Petra Cvelbar is special in this regard.  Her photographs are much, much more than the now typical shots of people onstage playing their instruments. The work stands out, it is individual. She does what few photographers have been able to do since the early 20th century- truly capture an improvising artist “in the moment.” This is an ongoing challenge because- both from the standpoint of the musician and the photographer – it’s a moment that can’t be planned, it is unpredictable and takes place during a spontaneous course of parallel action between the player and image maker.  Despite these complexities, Petra Cvelbar has been able to indicate the 21st century reality for this music by showing individuals in the midst of creating or as characters in an instant of candid attitude- being human and who they are, as improvising artists and as people.

by Ken Vandermark, 2018

About her project Sweet Addiction through Ken Vandermark‘s eyes:

There are important parallels in the history of development between photography and jazz and improvised music.  Photography began to find its voice as an art form when it moved away from an attempt to replicate 19th century painting conventions and entered the modernism of the 20th century.  As that happened, photographers were present to document artists who were creating one of the most important and influential music forms of the new century.  Fans and critics gained a deeper appreciation and understanding of jazz and improvised music through iconic images taken by photographers like William Claxton, William Gottlieb, Herman Leonard, Val Wilmer, and Francis Wolff; of artists like Louis Armstrong, Billie Holiday, Duke Ellington, Charlie Parker, Mary Lou Williams, John Coltrane, Thelonious Monk, Miles Davis, and Ornette Coleman.  The music kept evolving and photography kept changing, both art forms incorporated different aesthetic ideas and innovations in technology as the century progressed.  Now- in the beginning of the new millennium- the profusion of music that can downloaded or streamed online, and the superabundance of images that can be taken and viewed on every phone, has created a situation that can make it very difficult to actually be heard as a musician or seen as a photographer.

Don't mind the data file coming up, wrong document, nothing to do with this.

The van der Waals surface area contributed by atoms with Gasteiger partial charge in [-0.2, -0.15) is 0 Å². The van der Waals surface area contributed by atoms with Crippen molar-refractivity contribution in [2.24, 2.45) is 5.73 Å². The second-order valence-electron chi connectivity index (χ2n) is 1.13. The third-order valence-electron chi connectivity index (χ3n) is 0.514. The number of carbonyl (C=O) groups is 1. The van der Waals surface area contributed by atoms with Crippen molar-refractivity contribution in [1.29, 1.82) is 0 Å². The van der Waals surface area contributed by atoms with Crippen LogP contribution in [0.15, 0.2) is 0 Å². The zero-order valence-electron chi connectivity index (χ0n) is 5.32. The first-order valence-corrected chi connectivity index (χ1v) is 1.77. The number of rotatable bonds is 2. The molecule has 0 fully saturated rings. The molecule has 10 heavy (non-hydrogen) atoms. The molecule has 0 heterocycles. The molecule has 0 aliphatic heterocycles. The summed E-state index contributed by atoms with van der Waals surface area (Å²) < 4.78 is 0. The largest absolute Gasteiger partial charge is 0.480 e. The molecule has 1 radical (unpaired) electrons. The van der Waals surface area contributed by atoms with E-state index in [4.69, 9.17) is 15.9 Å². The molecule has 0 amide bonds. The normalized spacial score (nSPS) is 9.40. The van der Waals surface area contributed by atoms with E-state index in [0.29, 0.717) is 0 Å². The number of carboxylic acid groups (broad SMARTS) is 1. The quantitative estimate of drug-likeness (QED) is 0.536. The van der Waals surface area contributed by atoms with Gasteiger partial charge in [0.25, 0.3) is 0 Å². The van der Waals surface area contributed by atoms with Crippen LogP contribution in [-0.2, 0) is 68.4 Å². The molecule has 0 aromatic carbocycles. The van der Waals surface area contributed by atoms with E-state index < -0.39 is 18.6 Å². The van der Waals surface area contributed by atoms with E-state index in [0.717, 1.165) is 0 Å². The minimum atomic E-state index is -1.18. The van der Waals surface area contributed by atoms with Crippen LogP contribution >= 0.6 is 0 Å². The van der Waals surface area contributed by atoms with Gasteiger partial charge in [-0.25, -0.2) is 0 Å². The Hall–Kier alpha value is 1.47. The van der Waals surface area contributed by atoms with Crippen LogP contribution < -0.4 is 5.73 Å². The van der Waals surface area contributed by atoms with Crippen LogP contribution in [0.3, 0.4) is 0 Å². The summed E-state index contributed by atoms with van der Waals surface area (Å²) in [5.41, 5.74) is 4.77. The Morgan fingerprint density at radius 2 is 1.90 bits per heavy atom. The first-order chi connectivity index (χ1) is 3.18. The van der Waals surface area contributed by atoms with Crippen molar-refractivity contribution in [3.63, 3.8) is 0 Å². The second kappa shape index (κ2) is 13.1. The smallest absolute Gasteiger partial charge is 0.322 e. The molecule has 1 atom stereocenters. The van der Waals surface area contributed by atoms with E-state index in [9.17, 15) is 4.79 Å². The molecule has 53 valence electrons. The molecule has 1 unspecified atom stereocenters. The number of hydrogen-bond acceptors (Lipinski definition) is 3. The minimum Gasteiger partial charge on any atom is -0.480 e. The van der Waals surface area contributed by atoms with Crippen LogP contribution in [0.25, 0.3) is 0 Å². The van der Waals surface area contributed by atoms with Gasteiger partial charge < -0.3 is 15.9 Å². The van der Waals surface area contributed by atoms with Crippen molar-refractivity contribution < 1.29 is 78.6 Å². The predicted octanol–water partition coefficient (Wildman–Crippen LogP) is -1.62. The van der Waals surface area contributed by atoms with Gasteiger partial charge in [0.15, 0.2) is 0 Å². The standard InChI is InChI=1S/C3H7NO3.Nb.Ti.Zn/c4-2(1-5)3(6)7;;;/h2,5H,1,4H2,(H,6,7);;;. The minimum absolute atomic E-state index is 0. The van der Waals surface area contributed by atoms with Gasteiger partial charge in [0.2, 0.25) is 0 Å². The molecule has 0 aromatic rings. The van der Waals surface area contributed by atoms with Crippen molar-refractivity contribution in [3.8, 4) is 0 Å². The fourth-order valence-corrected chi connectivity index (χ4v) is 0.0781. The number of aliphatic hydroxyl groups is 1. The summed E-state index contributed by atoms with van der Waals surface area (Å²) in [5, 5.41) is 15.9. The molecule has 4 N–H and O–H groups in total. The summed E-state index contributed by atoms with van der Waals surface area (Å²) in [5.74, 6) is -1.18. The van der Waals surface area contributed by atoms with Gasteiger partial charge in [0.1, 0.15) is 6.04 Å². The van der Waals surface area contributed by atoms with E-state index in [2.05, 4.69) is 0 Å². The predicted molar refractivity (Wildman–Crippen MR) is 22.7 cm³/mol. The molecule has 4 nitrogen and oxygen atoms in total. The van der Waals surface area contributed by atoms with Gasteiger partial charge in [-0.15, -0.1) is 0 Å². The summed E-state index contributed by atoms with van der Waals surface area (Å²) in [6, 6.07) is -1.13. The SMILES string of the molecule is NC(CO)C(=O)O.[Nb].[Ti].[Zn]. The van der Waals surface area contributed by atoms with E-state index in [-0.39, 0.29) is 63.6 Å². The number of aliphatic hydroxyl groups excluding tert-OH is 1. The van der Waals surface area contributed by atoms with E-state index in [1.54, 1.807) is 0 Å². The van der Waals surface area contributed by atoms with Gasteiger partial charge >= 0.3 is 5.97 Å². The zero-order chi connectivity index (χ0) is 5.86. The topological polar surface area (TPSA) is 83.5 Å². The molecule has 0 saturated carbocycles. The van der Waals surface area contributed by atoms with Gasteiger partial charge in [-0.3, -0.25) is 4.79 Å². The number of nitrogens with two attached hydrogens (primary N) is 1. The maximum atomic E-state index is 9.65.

Petra Cvelbar is special in this regard.  Her photographs are much, much more than the now typical shots of people onstage playing their instruments. The work stands out, it is individual. She does what few photographers have been able to do since the early 20th century- truly capture an improvising artist “in the moment.” This is an ongoing challenge because- both from the standpoint of the musician and the photographer – it’s a moment that can’t be planned, it is unpredictable and takes place during a spontaneous course of parallel action between the player and image maker.  Despite these complexities, Petra Cvelbar has been able to indicate the 21st century reality for this music by showing individuals in the midst of creating or as characters in an instant of candid attitude- being human and who they are, as improvising artists and as people.

by Ken Vandermark, 2018